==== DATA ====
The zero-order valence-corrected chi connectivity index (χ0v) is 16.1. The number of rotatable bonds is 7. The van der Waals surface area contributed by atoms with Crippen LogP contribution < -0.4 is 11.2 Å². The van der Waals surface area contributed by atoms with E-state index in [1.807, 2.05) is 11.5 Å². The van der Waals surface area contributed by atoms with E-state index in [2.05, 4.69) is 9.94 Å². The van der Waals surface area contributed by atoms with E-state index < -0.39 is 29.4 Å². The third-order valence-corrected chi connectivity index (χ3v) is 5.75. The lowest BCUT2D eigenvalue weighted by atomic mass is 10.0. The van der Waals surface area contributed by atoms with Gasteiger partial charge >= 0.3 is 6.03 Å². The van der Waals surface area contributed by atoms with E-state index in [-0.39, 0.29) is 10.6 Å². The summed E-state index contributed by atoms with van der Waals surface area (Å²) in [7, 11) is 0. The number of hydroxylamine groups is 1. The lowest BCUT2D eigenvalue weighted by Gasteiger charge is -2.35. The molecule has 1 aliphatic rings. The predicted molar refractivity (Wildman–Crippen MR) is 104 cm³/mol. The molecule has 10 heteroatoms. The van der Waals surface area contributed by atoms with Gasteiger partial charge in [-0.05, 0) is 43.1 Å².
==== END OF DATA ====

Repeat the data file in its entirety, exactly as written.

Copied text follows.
The zero-order valence-corrected chi connectivity index (χ0v) is 16.1. The number of rotatable bonds is 7. The van der Waals surface area contributed by atoms with Crippen LogP contribution < -0.4 is 11.2 Å². The van der Waals surface area contributed by atoms with E-state index in [1.807, 2.05) is 11.5 Å². The van der Waals surface area contributed by atoms with E-state index in [2.05, 4.69) is 9.94 Å². The van der Waals surface area contributed by atoms with E-state index < -0.39 is 29.4 Å². The third-order valence-corrected chi connectivity index (χ3v) is 5.75. The lowest BCUT2D eigenvalue weighted by atomic mass is 10.0. The van der Waals surface area contributed by atoms with Gasteiger partial charge >= 0.3 is 6.03 Å². The van der Waals surface area contributed by atoms with E-state index in [-0.39, 0.29) is 10.6 Å². The summed E-state index contributed by atoms with van der Waals surface area (Å²) in [7, 11) is 0. The number of hydroxylamine groups is 1. The lowest BCUT2D eigenvalue weighted by Gasteiger charge is -2.35. The molecule has 1 aliphatic rings. The predicted molar refractivity (Wildman–Crippen MR) is 104 cm³/mol. The molecule has 10 heteroatoms. The van der Waals surface area contributed by atoms with Gasteiger partial charge in [-0.05, 0) is 43.1 Å².